During that five-year period, 89 percent of the money flowing directly to Gulf state partisan races benefited Republicans.
At the federal level, political action committees and individuals linked to the oil and gas industry funneled more than $30 million to Congressional candidates in 2009 and 2010, according to OpenSecrets.org -- 77 percent of that benefiting GOP candidates.
An army of lobbyists
For Gulf energy interests, equally important to achieving their political objectives is an army of lobbyists to pressure lawmakers and ensure their voice is heard.
At the state level, oil and gas companies have maintained a steady presence of spokespeople to curry favor among lawmakers. Between 2006 and 2008, 627 lobbyists representing oil and gas interests walked the halls of state government in five Gulf Coast states.
In Washington, oil and gas lobbyists -- while never under-represented -- have dramatically turned up their lobbying pressure in the face of Congressional debate over climate change and oil drilling. Between 2007 and 2009, the amount the industry spent on lobbying Washington more than doubled, from about $80 million to nearly $180 million.
BP, which spent just over $7 million on federal lobbying in 2010, spent more than $2 million in the first quarter of 2011 alone, according to reports the company filed with Congress [pdf].
The industry's influence was also apparent following the BP disaster in the controversy over the unprecedented use of dispersants manufactured by Nalco that have been implicated in health problems plaguing cleanup workers and Gulf Coast residents. The Naperville, Ill.-based chemical company has close ties to the oil industry through its board and executives, among them a BP board member and a top Exxon executive; Nalco has also been involved in a joint business venture with Exxon.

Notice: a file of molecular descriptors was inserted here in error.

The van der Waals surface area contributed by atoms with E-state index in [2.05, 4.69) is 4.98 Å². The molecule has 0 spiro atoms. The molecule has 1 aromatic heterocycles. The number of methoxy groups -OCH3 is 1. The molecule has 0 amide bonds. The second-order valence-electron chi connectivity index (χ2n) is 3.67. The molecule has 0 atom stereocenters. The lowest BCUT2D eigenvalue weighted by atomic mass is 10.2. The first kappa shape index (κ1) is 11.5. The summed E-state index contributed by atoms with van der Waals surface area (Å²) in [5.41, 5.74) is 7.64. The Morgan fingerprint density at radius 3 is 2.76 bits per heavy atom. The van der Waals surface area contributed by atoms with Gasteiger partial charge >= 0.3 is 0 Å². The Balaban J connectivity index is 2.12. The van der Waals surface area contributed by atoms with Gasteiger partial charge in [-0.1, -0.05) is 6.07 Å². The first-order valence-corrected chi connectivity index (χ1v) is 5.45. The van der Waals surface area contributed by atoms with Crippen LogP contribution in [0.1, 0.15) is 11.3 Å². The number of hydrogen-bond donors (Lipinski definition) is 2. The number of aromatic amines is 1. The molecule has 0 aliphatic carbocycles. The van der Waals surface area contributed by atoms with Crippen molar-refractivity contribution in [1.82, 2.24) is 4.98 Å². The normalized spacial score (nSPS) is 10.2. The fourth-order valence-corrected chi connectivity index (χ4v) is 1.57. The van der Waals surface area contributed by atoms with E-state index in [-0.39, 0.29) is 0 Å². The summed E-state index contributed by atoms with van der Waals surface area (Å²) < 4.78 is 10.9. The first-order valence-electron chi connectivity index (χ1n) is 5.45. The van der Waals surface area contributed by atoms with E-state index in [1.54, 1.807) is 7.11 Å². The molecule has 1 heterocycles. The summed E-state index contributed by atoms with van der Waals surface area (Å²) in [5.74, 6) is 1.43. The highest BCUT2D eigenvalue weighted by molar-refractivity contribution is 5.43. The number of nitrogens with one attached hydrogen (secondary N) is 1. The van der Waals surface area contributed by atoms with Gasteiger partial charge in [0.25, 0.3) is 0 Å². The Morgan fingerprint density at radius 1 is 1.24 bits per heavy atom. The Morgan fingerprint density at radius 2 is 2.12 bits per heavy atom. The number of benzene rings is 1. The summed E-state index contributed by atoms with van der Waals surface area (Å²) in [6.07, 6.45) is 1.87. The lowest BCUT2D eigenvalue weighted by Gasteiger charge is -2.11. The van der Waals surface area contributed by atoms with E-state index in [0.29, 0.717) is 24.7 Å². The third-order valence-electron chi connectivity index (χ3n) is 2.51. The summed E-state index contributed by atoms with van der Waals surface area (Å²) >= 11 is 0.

At the same time environmental scientists were raising concerns about the safety of Nalco's dispersants, pointing out that there were less toxic and more effective alternatives, the company was taking its federal lobbying efforts to new levels. While Nalco spent just $90,000 on federal lobbying in 2009, that amount jumped to $440,000 in 2010, according to OpenSecrets.org.
Nalco recruited some heavy hitters to get its message out on Capitol Hill. It hired as its in-house lobbyist Ramola Musante, a former official at the EPA and Department of Energy. It also hired Ogilvy Government Relations, a prominent bipartisan lobbying firm whose other clients include the American Petroleum Institute and oil giant Chevron.